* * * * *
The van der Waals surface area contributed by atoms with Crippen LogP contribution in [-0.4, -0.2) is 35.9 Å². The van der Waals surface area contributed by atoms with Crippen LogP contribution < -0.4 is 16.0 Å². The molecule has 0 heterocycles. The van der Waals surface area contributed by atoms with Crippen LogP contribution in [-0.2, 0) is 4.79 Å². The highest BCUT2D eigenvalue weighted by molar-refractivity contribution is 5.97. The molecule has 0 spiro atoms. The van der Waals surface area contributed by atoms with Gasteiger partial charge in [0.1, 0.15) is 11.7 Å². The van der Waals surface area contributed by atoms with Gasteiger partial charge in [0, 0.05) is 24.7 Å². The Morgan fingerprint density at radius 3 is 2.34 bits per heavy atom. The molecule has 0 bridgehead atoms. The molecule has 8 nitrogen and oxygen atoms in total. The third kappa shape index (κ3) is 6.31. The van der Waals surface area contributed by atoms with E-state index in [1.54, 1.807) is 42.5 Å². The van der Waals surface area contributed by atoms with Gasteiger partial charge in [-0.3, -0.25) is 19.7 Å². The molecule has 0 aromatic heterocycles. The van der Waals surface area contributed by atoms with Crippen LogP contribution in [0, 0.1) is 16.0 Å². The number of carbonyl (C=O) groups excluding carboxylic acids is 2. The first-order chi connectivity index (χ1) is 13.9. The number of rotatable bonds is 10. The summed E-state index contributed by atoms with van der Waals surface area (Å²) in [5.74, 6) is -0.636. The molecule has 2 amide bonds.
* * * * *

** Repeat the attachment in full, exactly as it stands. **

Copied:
The van der Waals surface area contributed by atoms with Crippen LogP contribution in [-0.4, -0.2) is 35.9 Å². The van der Waals surface area contributed by atoms with Crippen LogP contribution < -0.4 is 16.0 Å². The molecule has 0 heterocycles. The van der Waals surface area contributed by atoms with Crippen LogP contribution in [-0.2, 0) is 4.79 Å². The highest BCUT2D eigenvalue weighted by molar-refractivity contribution is 5.97. The molecule has 0 spiro atoms. The van der Waals surface area contributed by atoms with Gasteiger partial charge in [0.1, 0.15) is 11.7 Å². The van der Waals surface area contributed by atoms with Gasteiger partial charge in [0, 0.05) is 24.7 Å². The Morgan fingerprint density at radius 3 is 2.34 bits per heavy atom. The molecule has 0 bridgehead atoms. The molecule has 8 nitrogen and oxygen atoms in total. The third kappa shape index (κ3) is 6.31. The van der Waals surface area contributed by atoms with E-state index in [1.54, 1.807) is 42.5 Å². The van der Waals surface area contributed by atoms with Gasteiger partial charge in [-0.3, -0.25) is 19.7 Å². The molecule has 0 aromatic heterocycles. The van der Waals surface area contributed by atoms with Crippen LogP contribution in [0, 0.1) is 16.0 Å². The number of carbonyl (C=O) groups excluding carboxylic acids is 2. The first-order chi connectivity index (χ1) is 13.9. The number of rotatable bonds is 10. The summed E-state index contributed by atoms with van der Waals surface area (Å²) in [5.74, 6) is -0.636. The molecule has 2 amide bonds.